Shipwrecked and cast adrift, Lemuel Gulliver wakes to find himself on Lilliput, an island inhabited by little people, whose height makes their quarrels over fashion and fame seem ridiculous. His subsequent encounters - with the crude giants of Brobdingnag, the philosophical Houyhnhnms and brutish Yahoos - give Gulliver new, bitter insights into human behaviour. Swift's savage satire views mankind in a distorted hall of mirrors as a diminished, magnified and finally bestial species, presenting us with an uncompromising reflection of ourselves.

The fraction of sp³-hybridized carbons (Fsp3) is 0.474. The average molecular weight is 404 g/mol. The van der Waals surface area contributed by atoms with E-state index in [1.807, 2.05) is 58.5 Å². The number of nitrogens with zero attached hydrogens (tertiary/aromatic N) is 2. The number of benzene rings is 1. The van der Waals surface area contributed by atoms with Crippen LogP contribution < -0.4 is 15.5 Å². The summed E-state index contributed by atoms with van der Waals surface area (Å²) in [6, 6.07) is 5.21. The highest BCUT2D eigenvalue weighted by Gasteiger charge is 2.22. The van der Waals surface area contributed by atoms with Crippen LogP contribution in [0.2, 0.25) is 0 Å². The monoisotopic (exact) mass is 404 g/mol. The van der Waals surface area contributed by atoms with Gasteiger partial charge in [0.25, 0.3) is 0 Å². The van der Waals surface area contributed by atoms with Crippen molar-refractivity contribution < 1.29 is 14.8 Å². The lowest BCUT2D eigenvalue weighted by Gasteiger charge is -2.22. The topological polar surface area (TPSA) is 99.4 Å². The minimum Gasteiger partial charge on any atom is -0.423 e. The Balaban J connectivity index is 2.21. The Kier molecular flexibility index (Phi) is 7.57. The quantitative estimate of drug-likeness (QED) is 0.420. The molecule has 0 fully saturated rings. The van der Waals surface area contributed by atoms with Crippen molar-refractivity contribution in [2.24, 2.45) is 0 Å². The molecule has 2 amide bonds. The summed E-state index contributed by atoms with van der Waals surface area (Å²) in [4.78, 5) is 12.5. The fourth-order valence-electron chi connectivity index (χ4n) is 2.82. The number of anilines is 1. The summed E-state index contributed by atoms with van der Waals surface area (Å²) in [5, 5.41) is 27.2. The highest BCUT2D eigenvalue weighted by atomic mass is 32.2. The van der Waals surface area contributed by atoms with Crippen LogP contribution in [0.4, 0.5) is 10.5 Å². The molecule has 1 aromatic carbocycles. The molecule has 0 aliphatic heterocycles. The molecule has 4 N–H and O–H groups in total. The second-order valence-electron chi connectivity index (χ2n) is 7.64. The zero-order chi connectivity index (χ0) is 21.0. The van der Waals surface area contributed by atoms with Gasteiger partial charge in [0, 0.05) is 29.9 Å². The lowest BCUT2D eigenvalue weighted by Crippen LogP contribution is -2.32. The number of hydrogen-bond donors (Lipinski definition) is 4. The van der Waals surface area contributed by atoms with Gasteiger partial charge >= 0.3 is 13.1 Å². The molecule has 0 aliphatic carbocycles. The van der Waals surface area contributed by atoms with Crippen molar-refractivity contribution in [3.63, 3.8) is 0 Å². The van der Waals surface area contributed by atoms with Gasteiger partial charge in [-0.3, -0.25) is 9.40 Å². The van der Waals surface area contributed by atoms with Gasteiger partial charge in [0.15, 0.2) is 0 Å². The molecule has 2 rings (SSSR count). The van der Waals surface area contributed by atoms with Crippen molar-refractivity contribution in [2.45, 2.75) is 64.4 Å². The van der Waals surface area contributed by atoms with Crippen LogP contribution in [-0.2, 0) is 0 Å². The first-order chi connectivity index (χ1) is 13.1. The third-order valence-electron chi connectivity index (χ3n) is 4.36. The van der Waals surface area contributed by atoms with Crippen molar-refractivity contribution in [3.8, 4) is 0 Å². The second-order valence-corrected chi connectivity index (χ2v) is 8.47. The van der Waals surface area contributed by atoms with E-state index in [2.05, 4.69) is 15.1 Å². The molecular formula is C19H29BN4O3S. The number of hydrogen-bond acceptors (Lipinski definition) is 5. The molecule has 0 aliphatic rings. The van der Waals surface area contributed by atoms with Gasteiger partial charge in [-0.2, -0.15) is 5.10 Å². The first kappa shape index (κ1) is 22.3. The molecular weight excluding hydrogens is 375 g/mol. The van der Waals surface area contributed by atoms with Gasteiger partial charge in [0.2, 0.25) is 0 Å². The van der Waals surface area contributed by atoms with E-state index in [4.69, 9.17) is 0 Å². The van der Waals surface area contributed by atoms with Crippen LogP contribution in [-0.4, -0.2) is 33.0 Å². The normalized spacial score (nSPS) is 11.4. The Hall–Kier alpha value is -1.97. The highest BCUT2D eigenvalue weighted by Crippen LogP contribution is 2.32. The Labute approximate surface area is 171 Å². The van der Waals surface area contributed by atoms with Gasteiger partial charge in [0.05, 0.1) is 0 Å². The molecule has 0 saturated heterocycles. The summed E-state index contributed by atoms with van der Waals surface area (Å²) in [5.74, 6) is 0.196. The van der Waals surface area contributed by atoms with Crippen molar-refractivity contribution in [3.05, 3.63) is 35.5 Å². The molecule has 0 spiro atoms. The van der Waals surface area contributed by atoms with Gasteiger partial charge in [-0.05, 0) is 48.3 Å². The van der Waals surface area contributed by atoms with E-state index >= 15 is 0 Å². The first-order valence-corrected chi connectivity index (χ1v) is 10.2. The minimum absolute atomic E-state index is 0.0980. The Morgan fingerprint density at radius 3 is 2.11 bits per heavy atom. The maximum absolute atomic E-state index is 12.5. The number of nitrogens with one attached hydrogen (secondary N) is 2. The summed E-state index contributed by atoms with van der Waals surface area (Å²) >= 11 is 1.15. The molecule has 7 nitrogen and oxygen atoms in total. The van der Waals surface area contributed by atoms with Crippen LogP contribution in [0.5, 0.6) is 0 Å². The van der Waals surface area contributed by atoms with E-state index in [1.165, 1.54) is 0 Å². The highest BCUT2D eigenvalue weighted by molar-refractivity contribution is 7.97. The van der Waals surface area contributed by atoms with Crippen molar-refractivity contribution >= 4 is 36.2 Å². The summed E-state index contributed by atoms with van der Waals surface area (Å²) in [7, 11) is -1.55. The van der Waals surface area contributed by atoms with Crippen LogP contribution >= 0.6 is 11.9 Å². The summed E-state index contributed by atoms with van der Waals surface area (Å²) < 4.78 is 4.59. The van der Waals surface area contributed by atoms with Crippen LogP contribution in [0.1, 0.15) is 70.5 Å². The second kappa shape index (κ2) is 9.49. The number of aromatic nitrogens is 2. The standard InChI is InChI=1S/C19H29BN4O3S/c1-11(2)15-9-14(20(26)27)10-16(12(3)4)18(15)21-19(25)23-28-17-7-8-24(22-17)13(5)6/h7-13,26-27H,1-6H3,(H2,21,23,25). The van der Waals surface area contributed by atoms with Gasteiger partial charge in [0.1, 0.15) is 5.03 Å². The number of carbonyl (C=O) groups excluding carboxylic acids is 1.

Lemuel Gulliver, ship's surgeon and castaway, has awaken in Lilliput, where the size of the tiny inhabitants makes their concerns and quarrels seem ridiculous. A second journey takes him to the kingdom of giants, where again his size gives him new adrift by pirates, Gulliver's final voyage brings him to the land of the Houyhnhms, horses with reason, who share their domain with the brutish Yahoos. He returns to England a changed man.
Swift's corrosive satire embraces all aspects of humanity. It is witty when dealing with foibles and frailty, bitterly when facing pride and stupidity, but compassionate and unsentimental when focused upon suffering.